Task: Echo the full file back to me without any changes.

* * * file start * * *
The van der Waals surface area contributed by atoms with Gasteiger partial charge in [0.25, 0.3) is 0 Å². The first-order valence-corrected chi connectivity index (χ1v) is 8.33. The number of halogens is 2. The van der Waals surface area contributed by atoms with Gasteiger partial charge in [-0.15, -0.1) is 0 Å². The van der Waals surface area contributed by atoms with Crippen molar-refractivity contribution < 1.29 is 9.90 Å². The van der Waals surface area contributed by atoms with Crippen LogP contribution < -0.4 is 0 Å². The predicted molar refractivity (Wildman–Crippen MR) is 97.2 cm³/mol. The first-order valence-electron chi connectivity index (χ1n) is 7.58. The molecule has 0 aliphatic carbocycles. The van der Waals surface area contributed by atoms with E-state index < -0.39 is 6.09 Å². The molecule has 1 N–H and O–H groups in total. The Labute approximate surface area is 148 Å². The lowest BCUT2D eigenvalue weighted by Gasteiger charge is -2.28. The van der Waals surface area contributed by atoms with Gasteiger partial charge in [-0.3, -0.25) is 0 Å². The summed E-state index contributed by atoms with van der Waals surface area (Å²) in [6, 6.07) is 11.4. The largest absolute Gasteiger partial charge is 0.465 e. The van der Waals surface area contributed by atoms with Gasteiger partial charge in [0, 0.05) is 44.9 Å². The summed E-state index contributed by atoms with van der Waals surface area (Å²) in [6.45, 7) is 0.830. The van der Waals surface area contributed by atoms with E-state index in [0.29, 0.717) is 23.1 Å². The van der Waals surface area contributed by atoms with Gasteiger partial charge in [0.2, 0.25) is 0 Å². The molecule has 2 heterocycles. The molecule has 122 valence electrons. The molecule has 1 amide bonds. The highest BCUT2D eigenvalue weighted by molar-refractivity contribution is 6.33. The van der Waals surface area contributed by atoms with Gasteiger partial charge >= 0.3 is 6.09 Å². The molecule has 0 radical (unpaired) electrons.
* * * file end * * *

The van der Waals surface area contributed by atoms with Gasteiger partial charge in [0.25, 0.3) is 0 Å². The first-order valence-corrected chi connectivity index (χ1v) is 8.33. The number of halogens is 2. The van der Waals surface area contributed by atoms with Gasteiger partial charge in [-0.15, -0.1) is 0 Å². The van der Waals surface area contributed by atoms with Crippen molar-refractivity contribution < 1.29 is 9.90 Å². The van der Waals surface area contributed by atoms with Crippen LogP contribution < -0.4 is 0 Å². The predicted molar refractivity (Wildman–Crippen MR) is 97.2 cm³/mol. The first-order valence-electron chi connectivity index (χ1n) is 7.58. The molecule has 0 aliphatic carbocycles. The van der Waals surface area contributed by atoms with E-state index < -0.39 is 6.09 Å². The molecule has 1 N–H and O–H groups in total. The Labute approximate surface area is 148 Å². The lowest BCUT2D eigenvalue weighted by Gasteiger charge is -2.28. The van der Waals surface area contributed by atoms with Gasteiger partial charge in [-0.3, -0.25) is 0 Å². The summed E-state index contributed by atoms with van der Waals surface area (Å²) in [6, 6.07) is 11.4. The largest absolute Gasteiger partial charge is 0.465 e. The van der Waals surface area contributed by atoms with Gasteiger partial charge in [0, 0.05) is 44.9 Å². The summed E-state index contributed by atoms with van der Waals surface area (Å²) in [6.45, 7) is 0.830. The van der Waals surface area contributed by atoms with E-state index in [0.29, 0.717) is 23.1 Å². The van der Waals surface area contributed by atoms with Gasteiger partial charge in [0.2, 0.25) is 0 Å². The molecule has 2 heterocycles. The molecule has 122 valence electrons. The molecule has 1 amide bonds. The highest BCUT2D eigenvalue weighted by molar-refractivity contribution is 6.33. The van der Waals surface area contributed by atoms with Gasteiger partial charge >= 0.3 is 6.09 Å². The molecule has 0 radical (unpaired) electrons.